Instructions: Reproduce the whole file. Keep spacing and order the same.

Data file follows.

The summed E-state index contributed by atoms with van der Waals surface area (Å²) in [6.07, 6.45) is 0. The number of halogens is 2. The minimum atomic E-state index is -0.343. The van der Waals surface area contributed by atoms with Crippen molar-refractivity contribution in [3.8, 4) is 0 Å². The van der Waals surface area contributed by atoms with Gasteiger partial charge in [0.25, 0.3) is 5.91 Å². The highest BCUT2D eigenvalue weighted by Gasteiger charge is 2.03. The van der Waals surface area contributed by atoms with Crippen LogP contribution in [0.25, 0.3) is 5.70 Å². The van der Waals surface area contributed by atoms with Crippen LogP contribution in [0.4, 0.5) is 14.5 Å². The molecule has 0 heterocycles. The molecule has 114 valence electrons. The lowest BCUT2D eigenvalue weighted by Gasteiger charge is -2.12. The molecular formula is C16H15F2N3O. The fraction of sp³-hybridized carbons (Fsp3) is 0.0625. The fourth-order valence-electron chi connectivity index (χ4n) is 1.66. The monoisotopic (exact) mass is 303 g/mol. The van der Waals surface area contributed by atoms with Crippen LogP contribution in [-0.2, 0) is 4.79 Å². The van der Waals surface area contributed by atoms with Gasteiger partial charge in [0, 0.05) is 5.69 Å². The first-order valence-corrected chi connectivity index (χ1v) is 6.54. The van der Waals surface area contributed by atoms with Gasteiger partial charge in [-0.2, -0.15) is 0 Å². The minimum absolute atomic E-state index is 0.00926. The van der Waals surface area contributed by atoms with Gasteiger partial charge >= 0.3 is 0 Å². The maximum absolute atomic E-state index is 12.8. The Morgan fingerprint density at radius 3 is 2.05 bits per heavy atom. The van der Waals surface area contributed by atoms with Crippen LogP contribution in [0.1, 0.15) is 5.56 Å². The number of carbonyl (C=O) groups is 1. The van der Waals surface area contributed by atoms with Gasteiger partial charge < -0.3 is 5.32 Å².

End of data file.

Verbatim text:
The summed E-state index contributed by atoms with van der Waals surface area (Å²) in [6.07, 6.45) is 0. The number of halogens is 2. The minimum atomic E-state index is -0.343. The van der Waals surface area contributed by atoms with Crippen molar-refractivity contribution in [3.8, 4) is 0 Å². The van der Waals surface area contributed by atoms with Gasteiger partial charge in [0.25, 0.3) is 5.91 Å². The highest BCUT2D eigenvalue weighted by Gasteiger charge is 2.03. The van der Waals surface area contributed by atoms with Crippen LogP contribution in [0.25, 0.3) is 5.70 Å². The van der Waals surface area contributed by atoms with Crippen LogP contribution in [0.4, 0.5) is 14.5 Å². The molecule has 0 heterocycles. The molecule has 114 valence electrons. The lowest BCUT2D eigenvalue weighted by Gasteiger charge is -2.12. The molecular formula is C16H15F2N3O. The fraction of sp³-hybridized carbons (Fsp3) is 0.0625. The fourth-order valence-electron chi connectivity index (χ4n) is 1.66. The monoisotopic (exact) mass is 303 g/mol. The van der Waals surface area contributed by atoms with Crippen LogP contribution in [-0.2, 0) is 4.79 Å². The van der Waals surface area contributed by atoms with Gasteiger partial charge in [0, 0.05) is 5.69 Å². The first-order valence-corrected chi connectivity index (χ1v) is 6.54. The van der Waals surface area contributed by atoms with Gasteiger partial charge in [-0.2, -0.15) is 0 Å². The minimum absolute atomic E-state index is 0.00926. The van der Waals surface area contributed by atoms with Gasteiger partial charge >= 0.3 is 0 Å². The maximum absolute atomic E-state index is 12.8. The Morgan fingerprint density at radius 3 is 2.05 bits per heavy atom. The van der Waals surface area contributed by atoms with Crippen LogP contribution in [0.1, 0.15) is 5.56 Å². The number of carbonyl (C=O) groups is 1. The van der Waals surface area contributed by atoms with Gasteiger partial charge < -0.3 is 5.32 Å².